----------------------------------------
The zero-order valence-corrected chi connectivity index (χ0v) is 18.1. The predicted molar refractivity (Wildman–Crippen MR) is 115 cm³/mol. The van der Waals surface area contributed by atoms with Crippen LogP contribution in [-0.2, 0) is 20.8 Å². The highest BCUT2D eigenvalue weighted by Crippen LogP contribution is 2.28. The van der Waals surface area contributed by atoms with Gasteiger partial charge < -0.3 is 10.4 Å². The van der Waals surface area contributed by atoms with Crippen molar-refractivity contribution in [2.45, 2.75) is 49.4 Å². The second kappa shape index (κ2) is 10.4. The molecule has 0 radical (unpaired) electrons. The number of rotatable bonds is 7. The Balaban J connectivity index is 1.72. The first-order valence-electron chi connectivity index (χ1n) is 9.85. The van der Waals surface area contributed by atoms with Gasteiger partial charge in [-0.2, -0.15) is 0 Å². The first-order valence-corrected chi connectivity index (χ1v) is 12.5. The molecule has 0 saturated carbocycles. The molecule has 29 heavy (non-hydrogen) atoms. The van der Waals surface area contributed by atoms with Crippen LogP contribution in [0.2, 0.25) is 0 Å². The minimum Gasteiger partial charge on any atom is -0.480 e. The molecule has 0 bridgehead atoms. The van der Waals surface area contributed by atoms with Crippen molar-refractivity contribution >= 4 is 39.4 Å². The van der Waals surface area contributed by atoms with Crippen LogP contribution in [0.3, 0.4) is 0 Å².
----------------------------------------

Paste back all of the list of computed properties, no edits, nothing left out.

The zero-order valence-corrected chi connectivity index (χ0v) is 18.1. The predicted molar refractivity (Wildman–Crippen MR) is 115 cm³/mol. The van der Waals surface area contributed by atoms with Crippen LogP contribution in [-0.2, 0) is 20.8 Å². The highest BCUT2D eigenvalue weighted by Crippen LogP contribution is 2.28. The van der Waals surface area contributed by atoms with Gasteiger partial charge < -0.3 is 10.4 Å². The van der Waals surface area contributed by atoms with Crippen molar-refractivity contribution in [2.45, 2.75) is 49.4 Å². The second kappa shape index (κ2) is 10.4. The molecule has 0 radical (unpaired) electrons. The number of rotatable bonds is 7. The Balaban J connectivity index is 1.72. The first-order valence-electron chi connectivity index (χ1n) is 9.85. The van der Waals surface area contributed by atoms with Gasteiger partial charge in [-0.2, -0.15) is 0 Å². The first-order valence-corrected chi connectivity index (χ1v) is 12.5. The molecule has 0 saturated carbocycles. The molecule has 29 heavy (non-hydrogen) atoms. The van der Waals surface area contributed by atoms with Crippen LogP contribution in [0.2, 0.25) is 0 Å². The minimum Gasteiger partial charge on any atom is -0.480 e. The molecule has 0 bridgehead atoms. The van der Waals surface area contributed by atoms with Crippen molar-refractivity contribution >= 4 is 39.4 Å². The van der Waals surface area contributed by atoms with Crippen LogP contribution in [0.3, 0.4) is 0 Å².